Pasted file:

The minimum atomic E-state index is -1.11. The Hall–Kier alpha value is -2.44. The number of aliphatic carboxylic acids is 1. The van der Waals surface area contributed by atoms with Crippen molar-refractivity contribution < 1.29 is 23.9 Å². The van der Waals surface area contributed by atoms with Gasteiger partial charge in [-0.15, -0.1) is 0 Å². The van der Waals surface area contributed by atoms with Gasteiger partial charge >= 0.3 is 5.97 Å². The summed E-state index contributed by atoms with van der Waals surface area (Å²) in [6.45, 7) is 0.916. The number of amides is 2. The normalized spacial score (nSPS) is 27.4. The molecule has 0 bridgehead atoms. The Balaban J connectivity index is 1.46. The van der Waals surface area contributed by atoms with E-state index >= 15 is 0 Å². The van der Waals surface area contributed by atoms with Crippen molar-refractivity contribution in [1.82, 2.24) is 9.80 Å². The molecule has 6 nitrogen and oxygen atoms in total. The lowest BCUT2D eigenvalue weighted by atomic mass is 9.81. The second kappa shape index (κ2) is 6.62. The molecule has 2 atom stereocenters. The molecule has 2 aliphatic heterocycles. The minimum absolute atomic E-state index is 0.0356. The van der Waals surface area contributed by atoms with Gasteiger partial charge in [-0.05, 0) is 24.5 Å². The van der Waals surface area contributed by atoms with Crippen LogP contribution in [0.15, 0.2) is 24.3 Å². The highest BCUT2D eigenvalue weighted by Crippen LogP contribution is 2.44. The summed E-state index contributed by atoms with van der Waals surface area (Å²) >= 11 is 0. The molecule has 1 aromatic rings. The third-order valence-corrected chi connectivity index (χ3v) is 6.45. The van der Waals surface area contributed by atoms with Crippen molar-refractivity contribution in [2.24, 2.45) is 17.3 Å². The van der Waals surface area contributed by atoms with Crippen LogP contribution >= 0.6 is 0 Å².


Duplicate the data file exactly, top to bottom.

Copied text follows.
The minimum atomic E-state index is -1.11. The Hall–Kier alpha value is -2.44. The number of aliphatic carboxylic acids is 1. The van der Waals surface area contributed by atoms with Crippen molar-refractivity contribution < 1.29 is 23.9 Å². The van der Waals surface area contributed by atoms with Gasteiger partial charge in [-0.15, -0.1) is 0 Å². The van der Waals surface area contributed by atoms with Gasteiger partial charge >= 0.3 is 5.97 Å². The summed E-state index contributed by atoms with van der Waals surface area (Å²) in [6.45, 7) is 0.916. The number of amides is 2. The normalized spacial score (nSPS) is 27.4. The molecule has 0 bridgehead atoms. The Balaban J connectivity index is 1.46. The van der Waals surface area contributed by atoms with E-state index >= 15 is 0 Å². The van der Waals surface area contributed by atoms with Crippen molar-refractivity contribution in [1.82, 2.24) is 9.80 Å². The molecule has 6 nitrogen and oxygen atoms in total. The lowest BCUT2D eigenvalue weighted by atomic mass is 9.81. The second kappa shape index (κ2) is 6.62. The molecule has 2 atom stereocenters. The molecule has 2 aliphatic heterocycles. The minimum absolute atomic E-state index is 0.0356. The van der Waals surface area contributed by atoms with Gasteiger partial charge in [-0.05, 0) is 24.5 Å². The van der Waals surface area contributed by atoms with Crippen LogP contribution in [0.15, 0.2) is 24.3 Å². The highest BCUT2D eigenvalue weighted by Crippen LogP contribution is 2.44. The summed E-state index contributed by atoms with van der Waals surface area (Å²) >= 11 is 0. The molecule has 1 aromatic rings. The third-order valence-corrected chi connectivity index (χ3v) is 6.45. The van der Waals surface area contributed by atoms with Crippen molar-refractivity contribution in [2.24, 2.45) is 17.3 Å². The van der Waals surface area contributed by atoms with Crippen LogP contribution >= 0.6 is 0 Å².